MSC were differentiated into adipocytes and osteocytes as reported earlier [32]. Osteogenic differentiation was induced by addition of β-glycerolphosphate (10mM), dexamethasone (100nM) and ascorbic acid 2-phosphate (50μM) for 21–35 days in DMEM containing 10% FBS and percentage differentiation was analysed by staining for alkaline phosphatase and calcium deposition was determined by Alizarin red staining. Quantification was done by eluting Alizarin red with cetylpyridinium chloride and absorbance measurement at 562nm.

Adipogenic differentiation was carried out in DMEM with 10% FBS supplemented with dexamethasone (1μM), indomethacin (200μM), iso butyl methyl xanthine (500μM) and insulin (10mM) for 21–30 days and differentiation was analysed by staining with oil-red O. Oil Red O positive cells were counted microscopically and the stain was extracted from the cells after counting and quantified by absorbance measurement at 500nm.

Wound healing assay

Ten thousand cells/cm2 were seeded in a 12-well plate coated with different substrates and the cells were allowed to attach for 24–36 hours or until they reached confluency. A scratch was made in the cell monolayer and cell migration was observed and documented microscopically at regular intervals until the wound closed. The migration speed of the cells was calculated by measuring the distance covered by the cells at each time point. The cells were serum starved for 12 hours prior to the migration assay to negate the effect of cell proliferation during migration.

Flow cytometry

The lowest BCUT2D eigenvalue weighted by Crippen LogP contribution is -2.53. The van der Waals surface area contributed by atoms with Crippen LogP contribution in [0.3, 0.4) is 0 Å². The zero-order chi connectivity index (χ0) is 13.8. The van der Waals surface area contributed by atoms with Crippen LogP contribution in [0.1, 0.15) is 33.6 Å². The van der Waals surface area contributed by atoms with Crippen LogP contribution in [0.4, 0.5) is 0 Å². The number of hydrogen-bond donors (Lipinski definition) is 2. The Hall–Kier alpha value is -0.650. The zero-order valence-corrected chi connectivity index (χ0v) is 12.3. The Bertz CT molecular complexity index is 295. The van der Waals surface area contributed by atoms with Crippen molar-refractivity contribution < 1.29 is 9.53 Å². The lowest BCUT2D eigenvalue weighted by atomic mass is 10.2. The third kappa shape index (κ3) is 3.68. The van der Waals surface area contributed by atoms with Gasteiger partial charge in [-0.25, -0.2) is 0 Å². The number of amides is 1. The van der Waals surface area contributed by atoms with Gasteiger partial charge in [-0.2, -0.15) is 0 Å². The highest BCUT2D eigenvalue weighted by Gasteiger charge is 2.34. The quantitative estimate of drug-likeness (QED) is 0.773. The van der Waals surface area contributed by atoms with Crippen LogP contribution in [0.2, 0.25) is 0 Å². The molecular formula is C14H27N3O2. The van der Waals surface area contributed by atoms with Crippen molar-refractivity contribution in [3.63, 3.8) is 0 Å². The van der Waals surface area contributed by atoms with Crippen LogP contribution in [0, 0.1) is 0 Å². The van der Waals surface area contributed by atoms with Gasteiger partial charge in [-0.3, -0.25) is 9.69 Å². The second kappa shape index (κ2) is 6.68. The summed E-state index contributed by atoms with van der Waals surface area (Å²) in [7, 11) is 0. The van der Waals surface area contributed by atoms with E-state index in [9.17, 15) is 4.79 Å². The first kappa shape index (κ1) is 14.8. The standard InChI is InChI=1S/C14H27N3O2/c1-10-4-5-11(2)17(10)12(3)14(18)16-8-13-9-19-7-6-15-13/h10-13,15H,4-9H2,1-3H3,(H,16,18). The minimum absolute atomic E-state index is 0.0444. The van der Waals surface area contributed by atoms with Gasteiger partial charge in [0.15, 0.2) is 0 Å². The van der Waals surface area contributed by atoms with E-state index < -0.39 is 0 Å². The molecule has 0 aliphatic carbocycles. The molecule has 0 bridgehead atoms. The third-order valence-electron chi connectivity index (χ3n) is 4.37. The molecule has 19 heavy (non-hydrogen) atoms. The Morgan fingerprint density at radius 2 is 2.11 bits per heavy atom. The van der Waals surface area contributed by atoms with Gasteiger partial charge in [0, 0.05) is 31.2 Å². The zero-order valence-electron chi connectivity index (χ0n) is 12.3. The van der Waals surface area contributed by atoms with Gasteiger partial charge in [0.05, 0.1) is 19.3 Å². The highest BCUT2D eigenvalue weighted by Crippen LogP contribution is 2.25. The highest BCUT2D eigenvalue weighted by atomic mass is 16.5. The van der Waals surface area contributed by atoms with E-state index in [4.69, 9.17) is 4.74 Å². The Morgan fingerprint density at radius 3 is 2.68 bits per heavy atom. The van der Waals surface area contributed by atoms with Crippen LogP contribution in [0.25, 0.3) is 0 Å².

The cell surface protein expression was analysed by flow cytometry. The cells were incubated with anti-human fluorescent conjugated antibodies against integrins CD29, CD49a, CD49b, CD49d or CD49e for 30 minutes at 4°C. The cells were washed, resuspended in buffer containing propidium iodide and analysed with FACS caliber (BD biosciences).

RHOA activity analysis

The active level of RHOA was determined by RHOA GLISA assay (Cytoskeleton) following the manufacturer’s instructions. Briefly, ice-cold lysis buffer provided with the kit (Cytoskeleton) was added to the cell layer and cell lysate was collected by scraping. The protein concentration of the cell lysates were measured by Bradford assay. Equal amount of protein was used for analysis of active RHOA levels by GLISA.

Real-time PCR analysis

Gene expression analysis was performed by real-time PCR. Total RNA was extracted from cells using TriZol reagent (Invitrogen). The RNA was reverse transcribed into cDNA using first strand cDNA synthesis kit (Invitrogen) and Oligo dT primers. The primers used for real-time PCR were obtained from an earlier published report [33]. Real-time PCR was performed using Power SyBr Green reagents (Invitrogen) in an ABI 7500 (ABI) real-time PCR machine. The gene expression levels in each sample were normalized to their respective GAPDH expression levels. The fold change in the expression levels compared to the control is calculated using 2−ΔΔCt method.